BWW Review: LA TRAVIATA, Royal Opera House
Enrobed in luminous gold taffeta, velvet and silk, Richard Eyre's 1994 production of La traviata is decorous yet quintessentially simple. Elegant and functional, in a sartorial context it's the little black dress among evening gowns.
Housing the hedonistic Violetta in a golden dome with salon guests attired in a motley gallery of matching shades, most scenes explore a single colour palette to reflect the social ambience and Violetta's inner self - both psychologically and physically.
In that regard, while the production's lacquered sets comprise a non-conceptual, traditional version of the tale, closer scrutiny allows the audience to eye a fine collation of small details: the coordinated assortment of red and black stripes, sequins and squares across the crinoline-held dresses of the gypsy girls; red velvet chairs and walls behind them signalling impending sin around the gambling table; Violetta wearing a turtleneck black dress of mourning to the party after leaving Alfredo and its contrast to her previous décolleté gown.
While certain facets of the spectacle can overdo its exposition of the plot - Alfredo and Violetta's removed paintings symbolising poverty; carnival-goers' wall-sized shadows looming high over the walls of dying Violetta's apartment - for the most part the 25-year-old production remains durable.
Studious in her approach to Violetta, Ermonela Jaho's supple soprano twirls coloratura with the ease of swaying ribbon over a maypole. Flexing a moderately sized instrument that resounds with a piquant, throbbing vibrato, Jaho's slender, birdsong style of voice is comparable to the endearing timbre of a piccolo.
Though this restricts to some extent the vocal force she lends crescendo climaxes like Violetta's potent declaration "Amami Alfredo" ("Love me, Alfredo"), it doesn't limit her superlative agility and largely undeniable technique. The complex "Sempre libera" coloratura is executed delicately and smoothly throughout, and other difficult moments such as Violetta's insistence that she would rather die rather than leave her beloved ("Preferirò morir!") are ardently embarked on and fortified with zeal to the end.
Particularly salient is Jaho's use of chest voice as she effortlessly morphs her instrument into another creature through the lowest notes with such commands as "Silenzio - va all'istante" ("Silence - go at once") to her maid.
Artistically, Jaho's propensity to collapse certain tender diminuendi into whispers comes off as slightly affected. Yet for the most part it's a delight to listen to the singer carefully proportion note lengths, rhythms and dynamics to explore her character's cracking veneer, aggressive illness and blind generosity.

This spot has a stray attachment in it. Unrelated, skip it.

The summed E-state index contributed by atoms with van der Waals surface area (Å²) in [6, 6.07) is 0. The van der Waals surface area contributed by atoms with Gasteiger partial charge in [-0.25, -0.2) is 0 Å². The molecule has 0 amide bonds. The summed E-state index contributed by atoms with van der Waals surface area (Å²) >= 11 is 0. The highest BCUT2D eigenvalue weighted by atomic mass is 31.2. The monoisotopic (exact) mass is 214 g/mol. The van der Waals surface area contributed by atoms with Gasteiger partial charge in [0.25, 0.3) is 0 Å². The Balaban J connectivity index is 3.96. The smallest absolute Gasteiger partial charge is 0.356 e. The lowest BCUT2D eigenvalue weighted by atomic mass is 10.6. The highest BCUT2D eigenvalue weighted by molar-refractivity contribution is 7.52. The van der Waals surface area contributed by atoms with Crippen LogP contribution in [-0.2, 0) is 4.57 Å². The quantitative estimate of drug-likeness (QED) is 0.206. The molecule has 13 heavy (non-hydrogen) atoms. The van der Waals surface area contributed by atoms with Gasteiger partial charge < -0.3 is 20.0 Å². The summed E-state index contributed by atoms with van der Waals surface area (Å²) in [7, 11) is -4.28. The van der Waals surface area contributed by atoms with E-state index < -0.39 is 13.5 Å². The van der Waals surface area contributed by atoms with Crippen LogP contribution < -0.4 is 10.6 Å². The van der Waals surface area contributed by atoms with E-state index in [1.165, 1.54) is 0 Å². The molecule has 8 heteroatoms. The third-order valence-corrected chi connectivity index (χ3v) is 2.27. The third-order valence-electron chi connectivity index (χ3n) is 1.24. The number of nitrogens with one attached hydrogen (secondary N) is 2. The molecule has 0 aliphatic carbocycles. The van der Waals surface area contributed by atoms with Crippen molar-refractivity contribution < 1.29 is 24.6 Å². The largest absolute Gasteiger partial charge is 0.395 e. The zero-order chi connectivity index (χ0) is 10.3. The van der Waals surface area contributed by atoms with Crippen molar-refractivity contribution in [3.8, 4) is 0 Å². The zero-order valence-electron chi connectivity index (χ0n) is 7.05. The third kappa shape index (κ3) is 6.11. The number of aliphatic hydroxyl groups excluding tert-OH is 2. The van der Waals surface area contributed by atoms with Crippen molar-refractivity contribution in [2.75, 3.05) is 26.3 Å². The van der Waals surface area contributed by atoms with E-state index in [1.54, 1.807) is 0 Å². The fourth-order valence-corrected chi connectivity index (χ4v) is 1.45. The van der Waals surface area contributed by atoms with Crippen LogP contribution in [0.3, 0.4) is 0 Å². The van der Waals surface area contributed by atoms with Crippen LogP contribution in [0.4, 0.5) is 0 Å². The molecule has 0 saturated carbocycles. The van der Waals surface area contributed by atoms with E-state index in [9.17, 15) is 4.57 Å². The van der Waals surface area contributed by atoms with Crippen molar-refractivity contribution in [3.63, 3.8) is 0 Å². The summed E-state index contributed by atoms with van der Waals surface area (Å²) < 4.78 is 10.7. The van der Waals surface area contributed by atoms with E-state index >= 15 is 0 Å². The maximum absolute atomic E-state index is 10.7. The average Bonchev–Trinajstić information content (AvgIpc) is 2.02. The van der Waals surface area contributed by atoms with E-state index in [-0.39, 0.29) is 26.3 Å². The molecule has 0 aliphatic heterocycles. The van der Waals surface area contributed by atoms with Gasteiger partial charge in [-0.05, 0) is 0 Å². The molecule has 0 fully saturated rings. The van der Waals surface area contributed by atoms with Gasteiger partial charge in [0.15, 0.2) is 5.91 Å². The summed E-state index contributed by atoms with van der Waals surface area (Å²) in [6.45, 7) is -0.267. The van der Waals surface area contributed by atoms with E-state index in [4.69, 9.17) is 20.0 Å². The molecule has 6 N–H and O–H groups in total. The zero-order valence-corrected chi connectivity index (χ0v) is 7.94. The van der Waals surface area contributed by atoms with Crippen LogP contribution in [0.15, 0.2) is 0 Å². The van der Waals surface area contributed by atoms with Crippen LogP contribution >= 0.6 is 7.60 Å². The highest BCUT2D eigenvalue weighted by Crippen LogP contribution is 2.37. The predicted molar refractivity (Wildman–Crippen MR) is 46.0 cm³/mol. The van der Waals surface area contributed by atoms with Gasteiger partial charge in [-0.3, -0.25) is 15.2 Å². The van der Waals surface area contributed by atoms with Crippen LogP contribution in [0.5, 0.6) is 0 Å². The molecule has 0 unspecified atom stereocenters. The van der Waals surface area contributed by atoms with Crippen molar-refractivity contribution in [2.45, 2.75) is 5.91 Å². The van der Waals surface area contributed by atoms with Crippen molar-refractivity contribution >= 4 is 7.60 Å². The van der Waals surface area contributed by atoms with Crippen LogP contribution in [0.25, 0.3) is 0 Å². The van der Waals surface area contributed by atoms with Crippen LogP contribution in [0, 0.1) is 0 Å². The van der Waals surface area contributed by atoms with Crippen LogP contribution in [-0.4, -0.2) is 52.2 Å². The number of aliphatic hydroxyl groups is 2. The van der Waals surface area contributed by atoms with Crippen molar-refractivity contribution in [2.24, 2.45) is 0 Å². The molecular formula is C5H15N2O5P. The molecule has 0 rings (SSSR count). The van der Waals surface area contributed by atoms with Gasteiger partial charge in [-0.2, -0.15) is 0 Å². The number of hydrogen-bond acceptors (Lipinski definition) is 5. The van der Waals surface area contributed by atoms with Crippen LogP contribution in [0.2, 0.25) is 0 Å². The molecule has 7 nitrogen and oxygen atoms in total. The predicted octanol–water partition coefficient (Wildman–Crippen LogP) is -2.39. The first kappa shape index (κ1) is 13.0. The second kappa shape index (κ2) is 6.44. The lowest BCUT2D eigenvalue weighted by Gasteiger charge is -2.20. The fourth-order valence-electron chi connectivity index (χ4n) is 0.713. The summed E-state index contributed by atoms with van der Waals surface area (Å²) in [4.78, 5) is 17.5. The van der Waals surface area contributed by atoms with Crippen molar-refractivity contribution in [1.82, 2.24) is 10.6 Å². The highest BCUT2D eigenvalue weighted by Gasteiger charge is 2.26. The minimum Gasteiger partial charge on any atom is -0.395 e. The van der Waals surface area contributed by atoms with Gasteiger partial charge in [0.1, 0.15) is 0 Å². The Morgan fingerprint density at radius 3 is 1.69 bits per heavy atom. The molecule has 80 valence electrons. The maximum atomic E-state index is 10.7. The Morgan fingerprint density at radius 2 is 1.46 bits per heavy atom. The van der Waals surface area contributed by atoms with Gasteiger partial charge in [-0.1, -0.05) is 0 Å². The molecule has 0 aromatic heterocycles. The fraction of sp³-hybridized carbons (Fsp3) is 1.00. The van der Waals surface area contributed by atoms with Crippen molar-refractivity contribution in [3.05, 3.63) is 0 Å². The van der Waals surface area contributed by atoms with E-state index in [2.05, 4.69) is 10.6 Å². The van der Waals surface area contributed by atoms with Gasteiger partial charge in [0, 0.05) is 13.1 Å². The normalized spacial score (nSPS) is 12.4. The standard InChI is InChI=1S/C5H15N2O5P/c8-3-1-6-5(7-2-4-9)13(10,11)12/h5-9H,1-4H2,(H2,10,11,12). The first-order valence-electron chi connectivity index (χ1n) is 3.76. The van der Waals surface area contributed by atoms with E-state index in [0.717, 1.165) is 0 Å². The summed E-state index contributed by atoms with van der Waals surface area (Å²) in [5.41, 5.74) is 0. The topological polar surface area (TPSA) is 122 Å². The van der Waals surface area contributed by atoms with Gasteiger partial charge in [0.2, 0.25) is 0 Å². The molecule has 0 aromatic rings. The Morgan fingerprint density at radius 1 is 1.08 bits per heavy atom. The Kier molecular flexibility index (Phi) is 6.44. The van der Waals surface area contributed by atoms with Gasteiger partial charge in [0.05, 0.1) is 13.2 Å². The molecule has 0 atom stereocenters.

Charles Castronovo is indefatigable in his interpretation of Alfredo - albeit not always to his benefit. Assuming most phrases with a relentless degree of panache, he portrays the naïve character as a self-satisfied, somewhat audacious fledgling.
With a full-bodied tenor and mostly solid technique, Castronovo strays from sentimental diminuendi and unpretentious expressions of feeling - so much so that by the time his character is desperately attempting to persuade consumption-ridden Violetta she will live so they can build a new life far away in greener pastures with "Parigi, o cara," he continues to sound stubbornly emboldened.
Emphasising Violetta's fragile condition to his father, "La vedi, padre mio?" ("Do you see her, father?") Castronovo not only faces the audience - but walks downstage and not towards Germont.
Despite likewise possessing an indisputably corporeal instrument, bass Igor Golovatenko performs the occasionally ambiguous character of Germont with a mostly homogeneous voice and array of inflections.
While certain basses have portrayed Germont either sympathetically or sinisterly as he persuades dying Violetta to abandon her lover for the sake of their family's reputation, Golovatenko avoids swinging to either extreme, settling instead for a patriarchal, headmaster-like middle.
In phrases whose subtext are tantalisingly questionable - such as "Bella, voi siete, e giovine" ("You are beautiful, and young") in which Germont tries to persuade Violetta that both she and Alfredo will forget their liaison in time, the bass remains fairly emotionless - effectively subtracting from what could have been a more incisive reading of the character.
Making his Royal Opera House debut, conductor Antonello Manacorda assumes a classical, almost baroque interpretation of the opera's score. With indisputably precise but unexciting rhythms, Manacorda reduces the conventional use of Italian operatic rubato, preferring to drive certain chords - such as the anxious staccato triad after Violetta starts disclosing her consumption to Germont ("Non sapete... quale affetto") - with the trenchant abruptness that could come from a Beethoven symphony.
Despite preserving moderate dynamics, Manacorda's strings whip up tempestuousness with ease. The result is an approach that's novel and intriguing even if it be an accidental one.
While the performance suffers somewhat from insufficient spice and dwindling vigour, its aged material backdrop remains irreproachable. Like an old rug that needs a beating to eject the choking dust out of its furry spikes, the production can survive more rounds in the same habitat - as long as it's endowed with an enlivened cast.
Photo credit: Catherine Ashmore